Originally Posted by zydecocruiser
How much would equivalent US helicopters cost factoring in training costs, spare parts, etc.
Not to mention letting potential and/or actual enemies have access to our technology (some of which has likely been outsourced to potential and/or actual enemies
"Another area which Afghans still rely on U.S. troops is air support, a crucial advantage when trying to pinpoint the location of enemies who can blend into the local populace mo*ments after a firefight.
The Obama administration an*nounced recently it will spend almost $600 million on Russian helicopters for the fledgling Afghan air force. The choice of Russian models was made because of Afghans' familiarity with the Soviet-era aircraft.
But concerns persist that the Afghans will not be able to maintain the aircraft in the long term. The reason the purchsae is needed is to replace Russian helicopters the Afghans could not maintain and now they are junk. It's like pouring good money after bad.
Afghani*stan's air force is nearly non-existent at the moment, Ahmed Majidyar, an Afghanistan expert with the American Enterprise Institute.
"When the Soviet forces left Af*ghanistan (more than 20 years ago), their air force was better trained and better equipped than it is right now," Majidyar says.
FRIDAY, AUGUST 2,2013
The Mi-17 is a hulking whale of an aircraft that can carry a whole lot more than a BlackHawk
Afghans are incapable of sustaining their fleet.
“The Afghans lack the capacity — in both personnel numbers and expertise — to operate and maintain the existing and planned ... fleets,” the report says.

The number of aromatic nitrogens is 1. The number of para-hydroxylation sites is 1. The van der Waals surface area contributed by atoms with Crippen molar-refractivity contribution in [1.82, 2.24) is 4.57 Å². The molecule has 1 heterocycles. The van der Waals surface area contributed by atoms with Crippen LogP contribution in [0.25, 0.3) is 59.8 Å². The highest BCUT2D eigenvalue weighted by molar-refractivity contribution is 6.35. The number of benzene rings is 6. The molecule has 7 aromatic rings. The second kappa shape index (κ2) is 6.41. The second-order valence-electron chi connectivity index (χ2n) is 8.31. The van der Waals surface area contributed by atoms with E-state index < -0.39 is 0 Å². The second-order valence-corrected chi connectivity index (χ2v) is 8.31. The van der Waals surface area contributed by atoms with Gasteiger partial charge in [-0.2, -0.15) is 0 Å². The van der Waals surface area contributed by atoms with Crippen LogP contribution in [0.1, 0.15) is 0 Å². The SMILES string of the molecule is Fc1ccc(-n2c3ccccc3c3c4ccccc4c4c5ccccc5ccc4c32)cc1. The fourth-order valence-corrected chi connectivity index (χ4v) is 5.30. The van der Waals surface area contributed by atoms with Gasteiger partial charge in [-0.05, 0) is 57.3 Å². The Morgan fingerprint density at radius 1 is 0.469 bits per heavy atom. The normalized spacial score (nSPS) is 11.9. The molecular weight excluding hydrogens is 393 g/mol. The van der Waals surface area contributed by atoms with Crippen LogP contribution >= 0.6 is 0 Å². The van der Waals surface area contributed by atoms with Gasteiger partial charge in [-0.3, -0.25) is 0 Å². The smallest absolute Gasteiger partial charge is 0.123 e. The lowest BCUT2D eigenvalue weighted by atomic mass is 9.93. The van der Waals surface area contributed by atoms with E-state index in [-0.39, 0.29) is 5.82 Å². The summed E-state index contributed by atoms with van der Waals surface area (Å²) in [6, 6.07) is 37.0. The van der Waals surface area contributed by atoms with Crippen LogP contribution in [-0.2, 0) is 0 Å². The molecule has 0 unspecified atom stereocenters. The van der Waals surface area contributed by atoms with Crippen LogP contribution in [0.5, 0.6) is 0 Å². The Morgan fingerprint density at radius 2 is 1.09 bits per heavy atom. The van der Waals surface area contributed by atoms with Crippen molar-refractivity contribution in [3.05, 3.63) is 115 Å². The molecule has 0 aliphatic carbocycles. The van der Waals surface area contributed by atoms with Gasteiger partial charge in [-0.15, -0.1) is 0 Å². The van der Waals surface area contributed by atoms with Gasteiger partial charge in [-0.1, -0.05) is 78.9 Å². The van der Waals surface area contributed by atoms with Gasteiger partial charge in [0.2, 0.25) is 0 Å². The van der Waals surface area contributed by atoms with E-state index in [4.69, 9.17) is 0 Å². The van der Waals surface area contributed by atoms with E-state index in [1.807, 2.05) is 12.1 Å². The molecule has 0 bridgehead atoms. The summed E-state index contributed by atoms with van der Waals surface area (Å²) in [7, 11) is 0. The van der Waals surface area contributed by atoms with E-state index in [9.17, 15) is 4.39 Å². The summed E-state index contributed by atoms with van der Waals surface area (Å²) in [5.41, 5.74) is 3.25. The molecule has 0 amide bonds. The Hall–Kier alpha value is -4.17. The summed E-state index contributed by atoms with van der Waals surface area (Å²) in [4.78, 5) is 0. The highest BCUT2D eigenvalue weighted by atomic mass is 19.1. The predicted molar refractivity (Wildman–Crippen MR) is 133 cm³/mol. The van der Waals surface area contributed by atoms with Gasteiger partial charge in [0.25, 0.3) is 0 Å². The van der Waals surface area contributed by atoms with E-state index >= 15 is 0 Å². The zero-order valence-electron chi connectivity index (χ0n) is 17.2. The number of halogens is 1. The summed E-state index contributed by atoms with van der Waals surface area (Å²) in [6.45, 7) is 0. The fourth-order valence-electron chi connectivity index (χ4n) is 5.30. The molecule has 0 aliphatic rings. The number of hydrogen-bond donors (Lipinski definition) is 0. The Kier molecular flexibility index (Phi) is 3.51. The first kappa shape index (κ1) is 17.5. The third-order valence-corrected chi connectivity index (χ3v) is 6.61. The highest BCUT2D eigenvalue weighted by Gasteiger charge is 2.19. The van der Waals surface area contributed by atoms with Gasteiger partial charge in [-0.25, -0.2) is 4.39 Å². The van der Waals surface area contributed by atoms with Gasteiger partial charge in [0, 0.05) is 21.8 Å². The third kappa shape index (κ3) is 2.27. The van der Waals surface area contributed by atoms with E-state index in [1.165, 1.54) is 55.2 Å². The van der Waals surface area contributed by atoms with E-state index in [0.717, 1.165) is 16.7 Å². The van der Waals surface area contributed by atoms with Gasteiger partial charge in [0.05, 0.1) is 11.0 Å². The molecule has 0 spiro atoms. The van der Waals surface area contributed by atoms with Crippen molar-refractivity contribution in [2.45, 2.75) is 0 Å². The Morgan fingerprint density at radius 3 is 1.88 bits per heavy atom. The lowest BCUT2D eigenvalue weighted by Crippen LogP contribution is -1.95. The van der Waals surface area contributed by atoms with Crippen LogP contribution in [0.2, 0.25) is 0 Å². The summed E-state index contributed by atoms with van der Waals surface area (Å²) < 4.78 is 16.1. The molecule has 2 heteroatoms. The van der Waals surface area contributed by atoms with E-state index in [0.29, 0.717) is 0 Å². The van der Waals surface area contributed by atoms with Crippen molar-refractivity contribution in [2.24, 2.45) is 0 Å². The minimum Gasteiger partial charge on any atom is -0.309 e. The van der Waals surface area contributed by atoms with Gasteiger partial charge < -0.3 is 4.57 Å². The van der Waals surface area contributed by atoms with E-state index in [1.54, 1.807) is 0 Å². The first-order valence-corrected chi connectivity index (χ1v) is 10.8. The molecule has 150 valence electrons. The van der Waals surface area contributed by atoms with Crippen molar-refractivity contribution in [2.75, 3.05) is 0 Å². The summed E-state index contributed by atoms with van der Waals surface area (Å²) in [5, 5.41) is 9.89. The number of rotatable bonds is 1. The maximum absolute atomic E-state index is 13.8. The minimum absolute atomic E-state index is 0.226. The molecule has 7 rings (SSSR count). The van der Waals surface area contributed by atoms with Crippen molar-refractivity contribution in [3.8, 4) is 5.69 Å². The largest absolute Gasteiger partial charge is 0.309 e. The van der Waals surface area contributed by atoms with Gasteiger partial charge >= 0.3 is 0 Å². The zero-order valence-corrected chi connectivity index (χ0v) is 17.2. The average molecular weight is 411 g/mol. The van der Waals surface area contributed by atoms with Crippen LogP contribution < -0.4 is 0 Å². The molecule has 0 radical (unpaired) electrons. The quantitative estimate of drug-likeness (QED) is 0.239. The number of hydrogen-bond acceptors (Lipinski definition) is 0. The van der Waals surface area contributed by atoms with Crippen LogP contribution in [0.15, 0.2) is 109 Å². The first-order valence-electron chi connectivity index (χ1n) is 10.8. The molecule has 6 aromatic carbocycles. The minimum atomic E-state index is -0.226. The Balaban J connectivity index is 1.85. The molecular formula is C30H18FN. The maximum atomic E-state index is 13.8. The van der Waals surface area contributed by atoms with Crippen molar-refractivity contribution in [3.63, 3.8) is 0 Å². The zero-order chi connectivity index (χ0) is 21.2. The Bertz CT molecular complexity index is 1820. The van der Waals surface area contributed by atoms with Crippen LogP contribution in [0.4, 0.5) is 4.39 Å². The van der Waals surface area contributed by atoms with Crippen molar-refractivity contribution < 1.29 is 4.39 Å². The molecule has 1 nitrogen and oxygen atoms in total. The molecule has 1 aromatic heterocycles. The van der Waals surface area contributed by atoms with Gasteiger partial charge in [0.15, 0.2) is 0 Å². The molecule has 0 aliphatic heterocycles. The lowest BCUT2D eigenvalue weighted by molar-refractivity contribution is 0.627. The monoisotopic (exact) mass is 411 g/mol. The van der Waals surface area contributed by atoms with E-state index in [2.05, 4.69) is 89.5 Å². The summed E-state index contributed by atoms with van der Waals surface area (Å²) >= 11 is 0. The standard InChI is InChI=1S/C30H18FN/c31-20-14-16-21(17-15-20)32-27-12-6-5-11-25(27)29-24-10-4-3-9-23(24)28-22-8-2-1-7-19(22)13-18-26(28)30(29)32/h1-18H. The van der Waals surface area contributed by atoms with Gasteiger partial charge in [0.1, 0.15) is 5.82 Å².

Here’s a breakdown of everything wrong with the program:
NATO and the Pentagon don’t have a specific plan for when the program will reach its full size.
The U.S. performs 50% of maintenance and 70% of critical maintenance and logistics management for the Special Mission Wing and does not currently have any plan to transfer that responsibility to the Afghans.
The Special Mission Wing had less than 25% of its needed strength at the time of the audit and showed little prospects for growth.
Only seven pilots are qualified to fly with night vision goggles, which is necessary for most counter-terrorism missions.
It is difficult to find recruits who are literate and do not have associations with terrorist or insurgent activity.
Afghan Ministries of Defense and Interior do not have an agreement on the Special Mission Wing command and control structure, impacting growth and capacity.
The Defense Department plans to spend $109 million per year for oversight, maintenance, training, and logistics support of the aircraft program for the next several years.
No one expects the Afghans to be able to independently operate the Special Mission Wing for at least a decade.
Capabilities First, Politics Second
Opponents of the Department of Defense’s plans to purchase helicopters from the Russians argue that American-made helicopters, such as the UH-60 Blackhawk, would be a better alternative. Although the UH-60 has similar operational capabilities to the Mi-17, the Mi-17 is the best choice for the needs of the AAF, the Afghan government, and the U.S. taxpayer for a number of reasons:
Security Is Not Cheap
It is not just the cost of the Russian-made helicopters that has lawmakers concerned but also the overall cost of the ANSF. Afghanistan’s armed forces will need financial support from the international community for the foreseeable future. A major part of the post-2014 commitment to Afghanistan will be mentoring, training, and funding the ANSF. Maintaining an ANSF capable enough to take the security lead in Afghanistan will cost the international community approximately $4 billion to $5 billion per year, of which the U.S. has agreed to fund roughly half. To place this sum into perspective, the U.S. spent about this amount every 12 days on combat operations in Afghanistan in 2012.